Yvelot Brianville, 24, lies quietly on a steel hospital gurney, a boyish naval officer in blue combat fatigues standing by his side.
The officer, Lt. Cmdr. Mill Etienne, 34, is Haitian, fluent in Creole. He is also a neurologist, called to the intensive-care ward of this floating U.S. Navy hospital just off the coast of Port-au-Prince to assess the impact of Haiti's earthquake on one man's spine.
He finds that Brianville is paralyzed from the chest down. When Etienne gently breaks the news, Brianville begins to cry.
"That's hard news for anybody," says Lt. Robyn Reynolds, a nurse, coming to console him.
Haiti's hard news keeps coming. Patients board the hospital ship every day. More than six days into the Comfort's mission here, more than 450 patients are on board — people who were crushed under rubble, who are sick with infections and nursing diseases made worse by neglect.
The death toll has reached 150,000, according to the Haitian government, and as many as 700,000 Haitians may have suffered traumatic injuries because of Jan. 12's earthquake. Tens of thousands are still untreated. Their odds of survival grow if they reach the Comfort.
"We can't save everyone, but we're trying to save as many as we can," Etienne says. "Haiti's going to be rebuilt. It really is. And some of these people are going to help rebuild it."
The Navy presence in Haiti is hard to miss. For many of those living in the rubble of Port-au-Prince, the sight of the Comfort is a promise of hope anchored a mile out in the bay.
At about 70,000 tons, it is bigger than the Navy's biggest battleship, just 100 feet shorter than a typical aircraft carrier. It is painted white and emblazoned on all sides with the Red Cross. Machine gunners stand watch on deck. A small flotilla of frigates and other vessels provides security.
It is the flagship of an unprecedented U.S. humanitarian mission — Operation Unified Response-Haiti — that includes more than 13,000 troops, the aircraft carrier USS Carl Vinson and the amphibious troopship USS Bataan, says Capt. Jim Ware, the ship's commanding officer.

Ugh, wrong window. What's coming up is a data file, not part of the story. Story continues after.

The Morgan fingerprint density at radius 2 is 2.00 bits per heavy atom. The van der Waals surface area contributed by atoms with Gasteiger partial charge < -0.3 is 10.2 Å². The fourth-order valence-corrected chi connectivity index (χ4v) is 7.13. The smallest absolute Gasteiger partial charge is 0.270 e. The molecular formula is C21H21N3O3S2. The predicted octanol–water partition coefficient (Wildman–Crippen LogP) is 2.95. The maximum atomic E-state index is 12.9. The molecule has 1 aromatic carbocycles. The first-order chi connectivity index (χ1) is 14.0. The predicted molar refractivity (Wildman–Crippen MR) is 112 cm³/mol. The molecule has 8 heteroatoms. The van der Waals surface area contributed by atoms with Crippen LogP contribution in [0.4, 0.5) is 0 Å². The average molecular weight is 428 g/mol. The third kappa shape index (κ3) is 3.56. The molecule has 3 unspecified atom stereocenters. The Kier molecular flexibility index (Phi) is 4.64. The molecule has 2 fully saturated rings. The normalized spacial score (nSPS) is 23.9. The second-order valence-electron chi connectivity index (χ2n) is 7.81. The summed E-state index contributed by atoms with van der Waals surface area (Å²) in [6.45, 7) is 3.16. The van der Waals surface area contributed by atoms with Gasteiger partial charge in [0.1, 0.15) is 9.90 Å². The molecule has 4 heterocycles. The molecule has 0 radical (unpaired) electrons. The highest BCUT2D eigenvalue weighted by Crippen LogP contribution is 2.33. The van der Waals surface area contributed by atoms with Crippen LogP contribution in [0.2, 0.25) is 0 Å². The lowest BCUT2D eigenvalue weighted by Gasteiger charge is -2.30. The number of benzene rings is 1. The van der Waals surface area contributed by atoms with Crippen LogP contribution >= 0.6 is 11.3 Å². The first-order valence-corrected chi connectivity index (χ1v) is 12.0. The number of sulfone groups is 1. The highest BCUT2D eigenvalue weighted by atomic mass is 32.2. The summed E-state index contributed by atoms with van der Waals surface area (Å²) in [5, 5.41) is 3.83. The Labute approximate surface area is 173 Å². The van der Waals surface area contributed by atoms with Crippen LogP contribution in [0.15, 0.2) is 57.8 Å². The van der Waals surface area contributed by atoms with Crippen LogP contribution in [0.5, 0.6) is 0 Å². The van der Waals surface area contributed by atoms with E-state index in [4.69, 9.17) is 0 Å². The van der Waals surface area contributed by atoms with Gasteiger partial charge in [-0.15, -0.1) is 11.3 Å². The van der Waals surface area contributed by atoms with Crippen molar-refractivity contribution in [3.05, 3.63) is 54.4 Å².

The Navy also has identified a 100-acre plot near Port-au-Prince to establish a hospital for patients with less severe injuries that can be treated on shore, he says.
Etienne has been on active duty in the Navy just six months. But since he boarded the Comfort, which set out from Baltimore Jan. 15, he has become a confidant and emissary of the commanding officer.
He has helped create a phonetic medical phrase book so doctors can ask their patients simple questions in Creole. He also has been named chairman of the ship's medical ethics committee.
"When he came aboard he was a neurologist with a special interest in ethics and cultural awareness," Ware says. "He's become a trusted adviser and representative for the U.S. Navy."
A native of Haiti, he left the island just a few days before his sixth birthday, when his family fled the bloody regime of Jean-Claude "Baby Doc" Duvalier in 1981.
The 9/11 terrorist attack on the World Trade Center prompted Etienne to join the Navy. The son of a cabdriver and a nurse's aide from Spring Valley, N.Y., he enlisted during his fourth year of medical school. Mostly free of debt thanks to scholarships and grants, he decided to give something back. He's assigned to the National Naval Medical Center in Bethesda, Md.